When The Circus Comes To Town

Revelers cool off in water being thrown from a balcony during the San Fermin fiestas in Pamplona, northern Spain, Friday, July 6, 2007. The fiestas 'Los San Fermines' held since 1591 and made famous by American writer Earnest Hemmingway, attract tens of thousands of foreign visitors each year for nine days of revelry, morning bull-runs and afternoon bullfights.
Commentary on the G8 by CBS News Correspondent Tom Fenton.
The annual economic summit of the world’s richest nations has become a carnival.

This year’s G8 meeting in Genoa – a picturesque, crowded, old city totally inappropriate for such a meeting – is a circus complete with clowns. The thousands of anarchists and assorted demonstrators who have descended on poor old Genoa beat anything P. T. Barnum could have dreamed up.

The demonstrators are there because for a few days, Genoa is the best stage in the world to show off your anti-globalization credentials, a neat place to hang out with like-minded kids who have nothing better to do in summer, and a great way to impress your stick-in-the-mud friends when you get back home.

But it’s less clear why the heads of government are there.

American presidents travel to these summits at huge public expense, with a retinue of camp followers that would do justice to a Roman emperor. And by the time you add the thousands of advisers and media for the seven other heads of government, you would think that something monumental is going to happen in Genoa.

The fact is that these summits rarely produce anything of importance, except photo calls, reams of press copy that few people read, and, of course, the demonstrations that make great television.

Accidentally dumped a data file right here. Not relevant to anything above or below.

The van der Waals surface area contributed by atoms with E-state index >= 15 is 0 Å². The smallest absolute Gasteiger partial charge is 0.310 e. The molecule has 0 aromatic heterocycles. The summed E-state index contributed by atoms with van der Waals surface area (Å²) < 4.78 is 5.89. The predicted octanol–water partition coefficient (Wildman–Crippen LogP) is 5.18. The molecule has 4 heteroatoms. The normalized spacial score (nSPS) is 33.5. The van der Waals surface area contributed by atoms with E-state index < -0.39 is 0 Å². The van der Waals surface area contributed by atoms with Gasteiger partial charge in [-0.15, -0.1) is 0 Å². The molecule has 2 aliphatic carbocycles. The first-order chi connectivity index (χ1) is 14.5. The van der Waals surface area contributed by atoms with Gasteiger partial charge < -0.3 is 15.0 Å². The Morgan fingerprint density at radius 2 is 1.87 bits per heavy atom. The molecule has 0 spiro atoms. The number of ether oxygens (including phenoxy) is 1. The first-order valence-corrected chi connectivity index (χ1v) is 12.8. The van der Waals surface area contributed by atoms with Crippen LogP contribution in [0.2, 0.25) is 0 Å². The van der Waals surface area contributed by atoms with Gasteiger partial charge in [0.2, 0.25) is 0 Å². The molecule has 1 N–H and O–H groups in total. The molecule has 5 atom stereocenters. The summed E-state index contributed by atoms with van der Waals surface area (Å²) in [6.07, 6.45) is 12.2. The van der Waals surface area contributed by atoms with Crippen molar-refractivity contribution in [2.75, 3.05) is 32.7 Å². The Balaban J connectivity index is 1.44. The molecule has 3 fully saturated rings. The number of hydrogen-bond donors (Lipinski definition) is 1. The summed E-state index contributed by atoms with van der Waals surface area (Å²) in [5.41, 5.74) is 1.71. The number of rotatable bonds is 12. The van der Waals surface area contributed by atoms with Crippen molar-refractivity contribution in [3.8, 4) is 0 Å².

Originally, the economic summits were a way for heads of government to get together and informally swap ideas. They could cut through red tape and bureaucracy and get things done that could not be done through normal channels. Now the summits have become mountains of red tape and bureaucracy and get very little done.

The first summit, in 1975 at the French government chateau of Rambouillet, was supposed to be a one-time meeting to coordinate national economic plans at a time of world recession and an oil crisis. It was a small affair with only heads of government and their finance and foreign ministers. The French did not even want note-takers present, although the United States insisted on having one. In this informal atmosphere, the leaders agreed to reflate their economies.

The first summit was such a success that annual meetings have been held ever since, even though it they very quickly grew too big to accomplish anything.

This year’s summit is no exception. As always, the communiques are written in advance. They are a synthesis of the lowest common denominators of conflicting national interests, offend no one and accomplish nothing. On the rare occasions when the leaders actually take a strong stand on an issue, they usually go home and ignore their high-sounding pledges.

So why are these huge stage-managed events still held? Momentum, perhaps. No one wants to walk out of the world’s most prestigious meetings, and no one wants to admit that they are a waste of time.

But if the loonies and do-gooders and party-party demonstrators that now swarm to these summits ever scceed in putting them out of business, they might even be doing the world a favor.

Written by Tom Fenton.
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